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Old 08-29-2013, 12:01 PM   #1
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A blog written by a local leader in restoration and volunteer stewardship and co author of The Tallgrass Restoration Handbook: For Prairies, Savannas, and Woodlands
Stephen Chapman shares his knowledge, experience and ecological ethics.


Vestal Grove: Planning Notes for 2014

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First, a definition of a word used often below:
conservative – a species that is most common under natural conditions – and rarely is found away from them. In ancient prairies, the conservatives are among the most common plants. In most “restored” or degraded prairies, they are rare or non-existent. There’s a longer note on conservative plants at the end of this post.
Vestal Grove: Accepting Defeat - as a strategy toward victory

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Accepting Defeat - as a strategy toward victory

The battle against invasive species is a new phase in ecosystem conservation. The depth of our strategy and analysis is still shallow. We have done a better job at raising the war cry than at planning the campaigns.
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Old 08-29-2013, 04:39 PM   #2
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Nice find, Gloria.

From the first link:


Quote:
Conservativeness is ranked on a scale of 0 to 10, with 10 being the highest. Examples of plants in the 0 range include ragweed, annual fleabane, and common milkweed. Typical alien weeds like dandelion would also be given a zero rating if these ratings weren’t reserved for native species.

Examples in the 9 and 10 range include prairie dropseed, white prairie clover, fringed gentian, prairie gentian, cream false indigo, prairie lily, Leiberg’s panic grass, prairie cinquefoil, prairie sundrops, heart-leaved Alexanders, and the prairie white-fringed orchid.
Over the years, I have come to really love the daisy fleabane...even if it is not one of the more conservative (a new term for mean this context) species. My hope is to have areas on our property in different stages of succession...hopefully that will also help me maintain diversity. Being from a Mid-Atlantic state, I'm not sure how much of this applies to me, but it has got me thinking.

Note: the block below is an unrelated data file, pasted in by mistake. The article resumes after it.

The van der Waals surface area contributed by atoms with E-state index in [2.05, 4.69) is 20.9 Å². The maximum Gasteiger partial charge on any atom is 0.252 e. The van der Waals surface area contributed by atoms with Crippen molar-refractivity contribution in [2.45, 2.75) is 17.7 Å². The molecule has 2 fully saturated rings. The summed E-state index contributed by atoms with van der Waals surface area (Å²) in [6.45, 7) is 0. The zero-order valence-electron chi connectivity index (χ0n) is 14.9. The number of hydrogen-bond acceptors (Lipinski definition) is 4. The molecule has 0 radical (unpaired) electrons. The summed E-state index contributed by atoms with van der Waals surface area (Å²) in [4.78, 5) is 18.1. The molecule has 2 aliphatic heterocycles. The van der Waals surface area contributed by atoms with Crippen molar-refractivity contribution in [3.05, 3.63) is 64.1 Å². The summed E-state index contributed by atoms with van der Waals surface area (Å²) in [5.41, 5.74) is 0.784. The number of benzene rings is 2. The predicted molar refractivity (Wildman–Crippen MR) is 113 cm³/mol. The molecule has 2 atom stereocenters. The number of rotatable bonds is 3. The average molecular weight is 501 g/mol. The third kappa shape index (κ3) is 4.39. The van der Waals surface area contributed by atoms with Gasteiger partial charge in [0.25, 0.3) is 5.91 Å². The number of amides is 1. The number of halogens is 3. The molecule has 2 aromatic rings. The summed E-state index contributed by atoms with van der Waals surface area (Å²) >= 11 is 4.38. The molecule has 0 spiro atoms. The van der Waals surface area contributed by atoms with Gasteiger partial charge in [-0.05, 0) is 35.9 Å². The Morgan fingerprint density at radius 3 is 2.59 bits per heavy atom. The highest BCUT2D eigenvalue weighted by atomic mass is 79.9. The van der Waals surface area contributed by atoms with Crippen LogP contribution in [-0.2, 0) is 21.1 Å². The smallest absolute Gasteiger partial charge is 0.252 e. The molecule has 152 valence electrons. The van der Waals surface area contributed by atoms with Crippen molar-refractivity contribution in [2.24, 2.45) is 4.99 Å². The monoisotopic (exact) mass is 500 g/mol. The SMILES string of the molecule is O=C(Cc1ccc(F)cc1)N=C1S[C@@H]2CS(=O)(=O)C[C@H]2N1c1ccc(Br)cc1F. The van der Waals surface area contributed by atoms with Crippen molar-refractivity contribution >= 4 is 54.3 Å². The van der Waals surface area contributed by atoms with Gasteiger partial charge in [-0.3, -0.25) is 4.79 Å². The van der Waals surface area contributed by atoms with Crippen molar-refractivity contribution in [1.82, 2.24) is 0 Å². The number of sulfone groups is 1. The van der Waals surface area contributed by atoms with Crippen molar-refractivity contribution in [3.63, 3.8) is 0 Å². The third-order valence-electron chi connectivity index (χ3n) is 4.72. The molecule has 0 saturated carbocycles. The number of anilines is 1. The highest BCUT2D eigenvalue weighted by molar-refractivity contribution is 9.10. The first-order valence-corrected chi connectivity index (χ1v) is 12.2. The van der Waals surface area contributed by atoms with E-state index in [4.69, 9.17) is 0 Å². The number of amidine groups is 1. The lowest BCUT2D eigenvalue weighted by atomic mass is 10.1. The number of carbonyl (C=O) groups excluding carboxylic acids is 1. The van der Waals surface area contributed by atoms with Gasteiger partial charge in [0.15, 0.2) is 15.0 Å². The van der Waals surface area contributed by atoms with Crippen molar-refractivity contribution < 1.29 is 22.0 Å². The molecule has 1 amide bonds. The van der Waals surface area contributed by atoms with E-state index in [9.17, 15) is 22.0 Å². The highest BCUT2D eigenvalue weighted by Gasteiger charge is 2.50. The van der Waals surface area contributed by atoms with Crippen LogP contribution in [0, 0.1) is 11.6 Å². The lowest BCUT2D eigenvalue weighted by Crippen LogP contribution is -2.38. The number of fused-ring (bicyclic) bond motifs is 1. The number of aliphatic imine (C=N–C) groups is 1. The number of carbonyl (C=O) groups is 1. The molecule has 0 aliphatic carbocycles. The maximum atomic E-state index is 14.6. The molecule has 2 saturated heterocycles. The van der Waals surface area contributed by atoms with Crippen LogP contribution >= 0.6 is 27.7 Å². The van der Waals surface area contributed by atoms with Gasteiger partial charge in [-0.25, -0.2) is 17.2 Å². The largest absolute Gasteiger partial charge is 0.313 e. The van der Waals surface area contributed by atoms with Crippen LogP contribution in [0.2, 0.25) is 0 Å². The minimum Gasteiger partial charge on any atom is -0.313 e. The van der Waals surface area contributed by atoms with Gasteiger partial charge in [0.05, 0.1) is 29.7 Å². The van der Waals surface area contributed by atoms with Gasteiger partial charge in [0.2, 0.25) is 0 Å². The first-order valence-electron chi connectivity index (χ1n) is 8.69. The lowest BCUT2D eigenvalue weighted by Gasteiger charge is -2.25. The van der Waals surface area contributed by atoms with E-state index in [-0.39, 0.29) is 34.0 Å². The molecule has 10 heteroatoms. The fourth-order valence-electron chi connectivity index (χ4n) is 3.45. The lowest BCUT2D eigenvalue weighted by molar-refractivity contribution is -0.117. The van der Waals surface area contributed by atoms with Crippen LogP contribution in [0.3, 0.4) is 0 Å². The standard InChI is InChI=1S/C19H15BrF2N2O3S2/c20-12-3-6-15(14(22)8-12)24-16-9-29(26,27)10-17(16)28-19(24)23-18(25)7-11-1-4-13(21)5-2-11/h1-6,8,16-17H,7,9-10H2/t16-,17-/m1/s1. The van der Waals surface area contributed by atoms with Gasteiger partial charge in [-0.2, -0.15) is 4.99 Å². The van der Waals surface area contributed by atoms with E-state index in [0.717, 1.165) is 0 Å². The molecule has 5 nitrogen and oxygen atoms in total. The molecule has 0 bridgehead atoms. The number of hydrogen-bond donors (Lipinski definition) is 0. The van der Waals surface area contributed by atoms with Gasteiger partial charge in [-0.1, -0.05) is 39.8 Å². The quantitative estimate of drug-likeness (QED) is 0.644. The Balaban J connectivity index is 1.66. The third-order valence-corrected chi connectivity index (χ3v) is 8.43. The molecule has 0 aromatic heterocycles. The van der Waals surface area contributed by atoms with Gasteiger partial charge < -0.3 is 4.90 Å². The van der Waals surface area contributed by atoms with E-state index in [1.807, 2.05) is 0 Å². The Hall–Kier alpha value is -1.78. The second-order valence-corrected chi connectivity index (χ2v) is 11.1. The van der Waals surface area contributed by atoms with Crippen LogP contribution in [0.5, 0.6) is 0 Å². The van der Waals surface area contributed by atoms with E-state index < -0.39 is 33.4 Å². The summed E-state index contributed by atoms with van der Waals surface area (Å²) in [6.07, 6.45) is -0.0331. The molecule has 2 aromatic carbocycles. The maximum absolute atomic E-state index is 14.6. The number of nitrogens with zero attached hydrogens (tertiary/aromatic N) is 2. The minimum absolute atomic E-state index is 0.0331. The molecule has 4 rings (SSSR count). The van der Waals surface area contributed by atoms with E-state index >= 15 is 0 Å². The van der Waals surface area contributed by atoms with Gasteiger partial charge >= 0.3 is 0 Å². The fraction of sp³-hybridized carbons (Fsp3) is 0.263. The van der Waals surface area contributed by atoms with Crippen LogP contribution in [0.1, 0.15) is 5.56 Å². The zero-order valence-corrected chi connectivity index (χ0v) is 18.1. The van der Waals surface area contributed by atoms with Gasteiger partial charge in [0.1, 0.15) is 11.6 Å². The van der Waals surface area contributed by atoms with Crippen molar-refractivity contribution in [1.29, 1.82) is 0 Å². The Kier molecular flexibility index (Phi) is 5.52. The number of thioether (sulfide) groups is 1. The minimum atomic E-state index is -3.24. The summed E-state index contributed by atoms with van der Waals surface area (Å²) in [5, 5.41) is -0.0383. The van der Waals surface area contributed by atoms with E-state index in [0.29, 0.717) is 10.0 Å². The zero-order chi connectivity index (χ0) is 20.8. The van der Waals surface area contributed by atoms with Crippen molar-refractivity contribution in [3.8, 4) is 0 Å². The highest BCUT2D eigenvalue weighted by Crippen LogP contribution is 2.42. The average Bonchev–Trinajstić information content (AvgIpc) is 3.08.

I definitely want to establish a lot of little bluestem...and keep big bluestem in the mix--but kept at bay. I'd like to see the ranking of the little bluestem....and those that fall between the 1-8 range not mentioned.

Thanks for sharing.
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Old 08-30-2013, 10:55 AM   #3
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dapjwy, his book Tallgrass Restoration Handbook: for prairies,savannas and woodlands, has just that kind of information and more. I picked it up at the library first then later bought a copy. While it is mainly for restoration not gardens it is still chock full of good information.
I would like more little bluestem but have had trouble establishing, whereas prairie dropseed and switchgrass flourish here.
Seed is another whole thing that I wish he would write a book on. Knowing from what is growing what needs to be planted next and where, takes so much information and experience and even he sometimes decides to wait a bit and see. He is invaluble to the restoration community in our area and I am always glad to see others learning from him. When the Army Corp of Engineers herbicided Orland Grasslands then reseeded they basically started over with pioneer plants. But Stephen Packard cordoned off areas he deemed thriving prairie from which hopefully seed bank,micro-organisms, and some insect life might benefit the young restoration.
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Old 08-30-2013, 04:52 PM   #4
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You are getting me more and more excited about learning from his (and others') experience. I actually consider my project part landscaping and part restoration...leaning a good bit more towards restoration, I think.

I should look for hat book.

I'm really hoping my little bluestem take root and thrive here. I planted a lot from seed, winter sowing them in containers which I plan to pot out in various sections of the property any time now. I'm also planning on collecting more seed for future plantings. They are from a local source which pleases me all the more. It is one of my favorites.

My dad, I think, referred to it as poverty grass and explained to me that it got that name because it often thrived in poor soil. I just hope it likes our soil. I'd like to add other native grasses, sedges, and such as well...but I'd be disappointed if I had to do without my favorite.